This publication has been made possible by the participation of more than 200,000 volunteers in the Galaxy Zoo project. Their contributions are individually acknowledged at this http URL KLM acknowledges funding from the Peter and Patricia Gruber Foundation as the 2008 Peter and Patricia Gruber Foundation IAU Fellow, and from a 2010 Leverhulme Trust Early Career Fellowship, as well as support from the Royal Astronomical Society to attend the 28th GA of the IAU.

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Title: Galaxy Zoo: Motivations of Citizen Scientists
Authors: M. Jordan Raddick, Georgia Bracey, Pamela L. Gay, Chris J. Lintott, Carie Cardamone, Phil Murray, Kevin Schawinski, Alexander S. Szalay, Jan Vandenberg

Citizen science, in which volunteers work with professional scientists to conduct research, is expanding due to large online datasets. To plan projects, it is important to understand volunteers' motivations for participating. This paper analyses results from an online survey of nearly 11,000 volunteers in Galaxy Zoo, an astronomy citizen science project. Results show that volunteers' primary motivation is a desire to contribute to scientific research. We encourage other citizen science projects to study the motivations of their volunteers, to see whether and how these results may be generalised to inform the field of citizen science.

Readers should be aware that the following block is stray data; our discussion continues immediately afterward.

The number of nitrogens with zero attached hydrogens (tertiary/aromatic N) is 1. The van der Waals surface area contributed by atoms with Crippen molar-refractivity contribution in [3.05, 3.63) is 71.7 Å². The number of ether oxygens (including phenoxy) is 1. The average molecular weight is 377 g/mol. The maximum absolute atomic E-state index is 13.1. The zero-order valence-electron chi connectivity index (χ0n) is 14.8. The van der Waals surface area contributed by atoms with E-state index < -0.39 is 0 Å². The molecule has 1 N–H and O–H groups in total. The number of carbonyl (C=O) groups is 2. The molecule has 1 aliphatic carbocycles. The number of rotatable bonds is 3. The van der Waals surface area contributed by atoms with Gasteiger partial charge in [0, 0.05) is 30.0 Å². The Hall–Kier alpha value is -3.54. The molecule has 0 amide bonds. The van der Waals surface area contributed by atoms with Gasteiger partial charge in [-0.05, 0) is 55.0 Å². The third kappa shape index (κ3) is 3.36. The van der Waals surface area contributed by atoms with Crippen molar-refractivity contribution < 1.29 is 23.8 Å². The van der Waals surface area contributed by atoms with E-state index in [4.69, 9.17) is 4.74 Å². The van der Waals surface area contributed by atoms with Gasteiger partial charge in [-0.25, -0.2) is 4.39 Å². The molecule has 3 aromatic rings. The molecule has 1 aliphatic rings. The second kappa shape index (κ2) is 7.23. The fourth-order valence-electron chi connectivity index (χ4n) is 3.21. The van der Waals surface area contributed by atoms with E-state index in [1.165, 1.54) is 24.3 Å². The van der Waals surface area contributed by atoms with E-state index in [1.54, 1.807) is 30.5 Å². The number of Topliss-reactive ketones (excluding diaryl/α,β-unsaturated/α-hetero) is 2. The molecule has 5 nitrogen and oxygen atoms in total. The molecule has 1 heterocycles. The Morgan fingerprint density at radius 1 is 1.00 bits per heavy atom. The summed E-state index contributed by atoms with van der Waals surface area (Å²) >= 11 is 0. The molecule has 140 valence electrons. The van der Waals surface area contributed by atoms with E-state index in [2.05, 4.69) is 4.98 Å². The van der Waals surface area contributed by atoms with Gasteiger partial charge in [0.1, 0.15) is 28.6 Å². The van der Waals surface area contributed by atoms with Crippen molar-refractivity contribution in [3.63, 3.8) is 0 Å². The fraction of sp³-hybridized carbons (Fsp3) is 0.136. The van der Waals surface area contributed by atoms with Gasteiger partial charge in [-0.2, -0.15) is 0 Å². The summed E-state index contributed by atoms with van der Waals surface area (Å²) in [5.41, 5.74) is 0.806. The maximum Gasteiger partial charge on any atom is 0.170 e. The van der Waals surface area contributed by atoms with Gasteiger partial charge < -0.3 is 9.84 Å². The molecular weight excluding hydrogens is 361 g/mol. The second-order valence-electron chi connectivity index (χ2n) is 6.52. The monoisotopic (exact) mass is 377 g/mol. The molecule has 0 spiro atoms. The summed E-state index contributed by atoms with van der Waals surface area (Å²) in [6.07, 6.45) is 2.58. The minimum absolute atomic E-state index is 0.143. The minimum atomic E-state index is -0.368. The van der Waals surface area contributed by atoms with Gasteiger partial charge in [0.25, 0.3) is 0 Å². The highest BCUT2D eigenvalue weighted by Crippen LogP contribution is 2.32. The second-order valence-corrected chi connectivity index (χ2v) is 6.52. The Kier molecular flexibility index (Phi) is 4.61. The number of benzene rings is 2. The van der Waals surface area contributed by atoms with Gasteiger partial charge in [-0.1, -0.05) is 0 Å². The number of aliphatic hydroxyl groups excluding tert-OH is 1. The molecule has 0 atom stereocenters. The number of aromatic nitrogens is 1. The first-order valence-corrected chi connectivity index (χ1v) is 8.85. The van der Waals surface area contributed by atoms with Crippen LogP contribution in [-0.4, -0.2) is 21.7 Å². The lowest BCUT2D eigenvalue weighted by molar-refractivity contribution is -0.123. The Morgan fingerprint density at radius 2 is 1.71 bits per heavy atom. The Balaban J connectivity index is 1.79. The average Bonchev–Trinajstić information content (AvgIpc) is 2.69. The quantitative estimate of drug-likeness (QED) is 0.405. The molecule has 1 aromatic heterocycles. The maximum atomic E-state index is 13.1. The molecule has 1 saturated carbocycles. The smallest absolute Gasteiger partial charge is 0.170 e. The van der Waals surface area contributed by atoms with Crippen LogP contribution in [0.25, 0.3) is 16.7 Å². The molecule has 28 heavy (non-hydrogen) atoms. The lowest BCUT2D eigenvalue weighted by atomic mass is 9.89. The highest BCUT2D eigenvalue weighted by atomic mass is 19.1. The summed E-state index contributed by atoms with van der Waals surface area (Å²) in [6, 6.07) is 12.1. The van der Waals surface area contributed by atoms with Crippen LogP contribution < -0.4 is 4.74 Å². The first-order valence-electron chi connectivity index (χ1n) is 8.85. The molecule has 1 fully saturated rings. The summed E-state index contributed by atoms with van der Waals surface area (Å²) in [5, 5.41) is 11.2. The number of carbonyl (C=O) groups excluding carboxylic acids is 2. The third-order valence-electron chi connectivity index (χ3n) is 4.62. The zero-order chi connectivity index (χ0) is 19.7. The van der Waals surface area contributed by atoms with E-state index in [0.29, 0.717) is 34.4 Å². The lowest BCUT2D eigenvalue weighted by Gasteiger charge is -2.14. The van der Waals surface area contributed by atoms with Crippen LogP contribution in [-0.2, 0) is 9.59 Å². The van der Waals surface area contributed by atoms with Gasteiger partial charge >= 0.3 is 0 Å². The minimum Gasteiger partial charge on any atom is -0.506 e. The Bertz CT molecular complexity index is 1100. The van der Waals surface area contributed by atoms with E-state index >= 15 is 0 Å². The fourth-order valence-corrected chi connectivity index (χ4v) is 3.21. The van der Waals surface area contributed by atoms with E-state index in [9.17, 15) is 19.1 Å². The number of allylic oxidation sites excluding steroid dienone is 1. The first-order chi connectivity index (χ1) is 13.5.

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Today is the 5th anniversary of the launch of Galaxy Zoo

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Title: Galaxy Zoo: Quantifying Morphological Indicators of Galaxy Interaction
Authors: Kevin R. V. Casteels, Steven P. Bamford, Ramin A. Skibba, Karen L. Masters, Chris J. Lintott, William C. Keel, Kevin Schawinski, Robert C. Nichol, Arfon M. Smith